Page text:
Provided by RBC Wealth Management and Thomas J. Powers

 As the calendar flips to 2020, many Americans are making New Year’s resolutions. If you are like most, your resolutions concern your physical health – eat better, exercise more, stop smoking or drinking, lose weight. But, while improving your physical health, don’t forget to take a look at your financial health. Just like with physical fitness, small changes can make a big difference.

Review last year’s spending and savings to make a realistic budget – In order to change the future you need to know where you’ve been. Review end-of-year credit card statements and bills. This will give you an accurate snapshot of where your money is going each month. You may even find opportunities to save on things like the cable bill or cell phone service.  In addition, don’t forget to review end-of-year statements from your investment and benefit accounts to fully understand your income stream. Once you know your true financial picture, make a realistic budget and stick to it.

Start saving or increase your savings for retirement – If your employer has a 401(k), invest at least enough to get the match, if available. If not, contribute to an IRA. If you already contribute, consider raising your contribution by one percent. You aren’t likely to notice the difference now but the compounded interest you gain with this small increased investment will be a big boost to your retirement savings over time. Or, consider taking a look at the advantages of a Roth IRA. This retirement investment vehicle provides tax benefits while allowing you to make contributions up to April 15th.

Invest in your children’s future – College costs are increasing faster than the cost of living. But there is good news; early investing means compounded interest over time. So, the money you invest when your child is born will be worth much more when they are preparing to go off to college. But, saving for your children’s future education doesn’t mean skimping on your retirement savings. Remember, you can get loans for college but you can’t get a loan for retirement.

Set up an emergency or opportunity account – We’ve all heard that we should save for a rainy day. But, saving for a rainy day doesn’t always mean an emergency. That rainy day may be literal and you’ve found a great deal to escape for a beach vacation. Rather than letting the opportunity pass or accruing more credit card debt wouldn’t it be nice to have a nest egg you can tap? Consider setting up or increasing deductions into an investment or savings account. The money will be there for the unexpected life event or opportunity that comes your way.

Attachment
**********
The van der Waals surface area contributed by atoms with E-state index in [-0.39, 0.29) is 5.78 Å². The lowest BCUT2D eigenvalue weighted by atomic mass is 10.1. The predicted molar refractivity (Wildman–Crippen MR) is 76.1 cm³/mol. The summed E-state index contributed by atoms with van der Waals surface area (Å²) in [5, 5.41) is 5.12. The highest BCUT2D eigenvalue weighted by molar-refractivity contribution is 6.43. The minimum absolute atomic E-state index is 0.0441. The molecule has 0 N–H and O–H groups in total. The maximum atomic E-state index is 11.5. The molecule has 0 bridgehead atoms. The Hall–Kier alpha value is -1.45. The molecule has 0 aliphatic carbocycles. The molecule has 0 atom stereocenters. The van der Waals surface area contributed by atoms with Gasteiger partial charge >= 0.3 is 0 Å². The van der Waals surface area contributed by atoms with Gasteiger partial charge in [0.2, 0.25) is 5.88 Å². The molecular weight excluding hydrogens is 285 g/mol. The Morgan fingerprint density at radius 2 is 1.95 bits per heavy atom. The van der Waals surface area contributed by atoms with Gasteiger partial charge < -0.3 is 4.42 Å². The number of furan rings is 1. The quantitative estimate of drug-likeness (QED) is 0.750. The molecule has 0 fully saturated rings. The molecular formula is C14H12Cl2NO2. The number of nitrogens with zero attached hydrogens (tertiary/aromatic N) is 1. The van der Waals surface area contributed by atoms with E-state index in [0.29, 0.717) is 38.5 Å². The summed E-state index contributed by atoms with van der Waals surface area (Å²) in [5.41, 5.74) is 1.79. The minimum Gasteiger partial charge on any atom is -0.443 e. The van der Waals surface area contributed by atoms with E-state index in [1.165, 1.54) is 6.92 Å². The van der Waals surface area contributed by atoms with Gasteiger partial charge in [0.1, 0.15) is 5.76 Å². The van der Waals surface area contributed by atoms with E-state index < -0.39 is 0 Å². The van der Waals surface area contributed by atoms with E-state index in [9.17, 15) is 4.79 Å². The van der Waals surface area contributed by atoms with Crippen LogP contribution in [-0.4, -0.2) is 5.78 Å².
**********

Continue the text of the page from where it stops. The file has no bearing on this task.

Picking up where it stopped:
Look at insurance coverage, including disability and long-term care – Benjamin Franklin once said, “In this world nothing can be said to be certain, except death and taxes.” However, according to the Health Industry Association of America, during the course of your career, you are three and a half times more likely to be injured and need disability coverage than you are to die and need life insurance. With advancements in medicine, many previously life threatening diseases now disable rather than kill patients, requiring sustained healthcare needs. These are expensive and can quickly deplete savings. Consider making an investment in your future healthcare needs by purchasing disability and long-term care insurance.

No one has time to become an expert in everything. Just as you might seek a personal trainer to help you lose weight, you should consider hiring a financial professional who can help you meet your financial goals. Taking control of your finances means you just may have enough savings to afford that gym membership to help with your other resolution, getting in shape.

This article is provided by RBC Wealth Management on behalf of Thomas J. Powers, a Financial Advisor at RBC Wealth Management, and may not be exclusive to this publication.  The information included in this article is not intended to be used as the primary basis for making investment decisions. RBC Wealth Management does not endorse this organization or publication. Consult your investment professional for additional information and guidance.


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